This week’s chart of the week is a simple reminder that while many of us like to standardize on 20, 50 and 200 day moving averages, these rarely always align perfectly with historical data. In fact, it often makes sense to develop customized moving averages that circumscribe past price action in order to get a better understanding of how current forces acting on stock prices compare to past forces.
One such example is in the chart below. The ‘usual suspects’ of moving averages fail to identify support levels from the July SPX low of 869. When this happens, then a little trial and error can quickly produce exactly which moving average provided support to the underlying. In this case an 85 day moving average did the trick. While I am not saying that an 85 day moving average is the answer to all charting problems, it is reasonable to expect that if the current market downturn penetrates the 85 day moving average, it will be a move that is comparable to or more powerful than the July pullback.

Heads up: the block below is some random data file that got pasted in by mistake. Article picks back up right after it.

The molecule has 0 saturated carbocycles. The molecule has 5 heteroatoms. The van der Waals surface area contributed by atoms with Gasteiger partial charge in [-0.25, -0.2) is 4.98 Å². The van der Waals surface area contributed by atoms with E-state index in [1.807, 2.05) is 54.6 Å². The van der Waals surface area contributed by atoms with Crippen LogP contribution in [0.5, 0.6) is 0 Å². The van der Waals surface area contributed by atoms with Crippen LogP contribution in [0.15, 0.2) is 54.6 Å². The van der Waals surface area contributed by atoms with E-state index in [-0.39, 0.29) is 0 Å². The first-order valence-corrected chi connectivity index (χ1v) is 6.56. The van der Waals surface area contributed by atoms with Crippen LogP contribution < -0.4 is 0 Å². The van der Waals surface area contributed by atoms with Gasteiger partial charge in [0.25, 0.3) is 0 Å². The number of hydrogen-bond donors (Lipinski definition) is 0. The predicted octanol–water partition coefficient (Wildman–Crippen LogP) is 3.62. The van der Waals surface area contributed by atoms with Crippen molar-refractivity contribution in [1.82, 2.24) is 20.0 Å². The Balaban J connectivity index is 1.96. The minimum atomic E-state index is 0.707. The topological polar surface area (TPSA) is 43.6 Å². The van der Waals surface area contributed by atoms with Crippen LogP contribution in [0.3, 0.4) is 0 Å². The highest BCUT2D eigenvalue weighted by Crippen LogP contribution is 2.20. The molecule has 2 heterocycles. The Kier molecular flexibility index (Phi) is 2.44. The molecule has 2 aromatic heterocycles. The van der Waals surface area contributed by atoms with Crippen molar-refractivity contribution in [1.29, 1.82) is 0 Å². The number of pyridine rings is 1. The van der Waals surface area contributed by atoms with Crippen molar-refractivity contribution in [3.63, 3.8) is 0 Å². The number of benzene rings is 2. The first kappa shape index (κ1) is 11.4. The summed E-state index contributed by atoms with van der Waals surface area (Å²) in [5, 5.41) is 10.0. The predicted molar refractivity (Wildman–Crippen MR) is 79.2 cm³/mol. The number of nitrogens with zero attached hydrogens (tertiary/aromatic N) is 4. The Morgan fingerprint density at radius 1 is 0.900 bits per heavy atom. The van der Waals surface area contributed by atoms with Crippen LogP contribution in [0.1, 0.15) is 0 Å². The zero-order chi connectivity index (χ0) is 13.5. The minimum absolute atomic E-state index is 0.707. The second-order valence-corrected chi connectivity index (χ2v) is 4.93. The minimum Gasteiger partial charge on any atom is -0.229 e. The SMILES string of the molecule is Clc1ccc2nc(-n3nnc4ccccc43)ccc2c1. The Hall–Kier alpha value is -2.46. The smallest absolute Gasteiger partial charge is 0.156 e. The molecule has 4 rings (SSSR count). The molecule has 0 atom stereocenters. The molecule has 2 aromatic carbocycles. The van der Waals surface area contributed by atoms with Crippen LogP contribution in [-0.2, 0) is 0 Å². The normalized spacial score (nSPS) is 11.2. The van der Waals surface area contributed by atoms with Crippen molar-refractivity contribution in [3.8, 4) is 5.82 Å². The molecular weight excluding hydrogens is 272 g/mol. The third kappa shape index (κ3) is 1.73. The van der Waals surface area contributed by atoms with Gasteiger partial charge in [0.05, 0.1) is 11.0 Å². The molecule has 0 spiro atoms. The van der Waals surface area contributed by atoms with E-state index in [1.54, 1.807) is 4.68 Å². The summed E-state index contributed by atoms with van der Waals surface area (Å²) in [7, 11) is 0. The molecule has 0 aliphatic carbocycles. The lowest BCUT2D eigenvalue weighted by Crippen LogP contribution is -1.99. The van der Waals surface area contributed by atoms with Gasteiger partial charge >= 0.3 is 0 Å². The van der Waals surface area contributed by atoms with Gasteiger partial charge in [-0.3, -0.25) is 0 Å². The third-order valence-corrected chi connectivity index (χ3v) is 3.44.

Sometimes data optimization can be a dangerous game, but when it comes to moving averages and charts, optimizing can serve a useful purpose.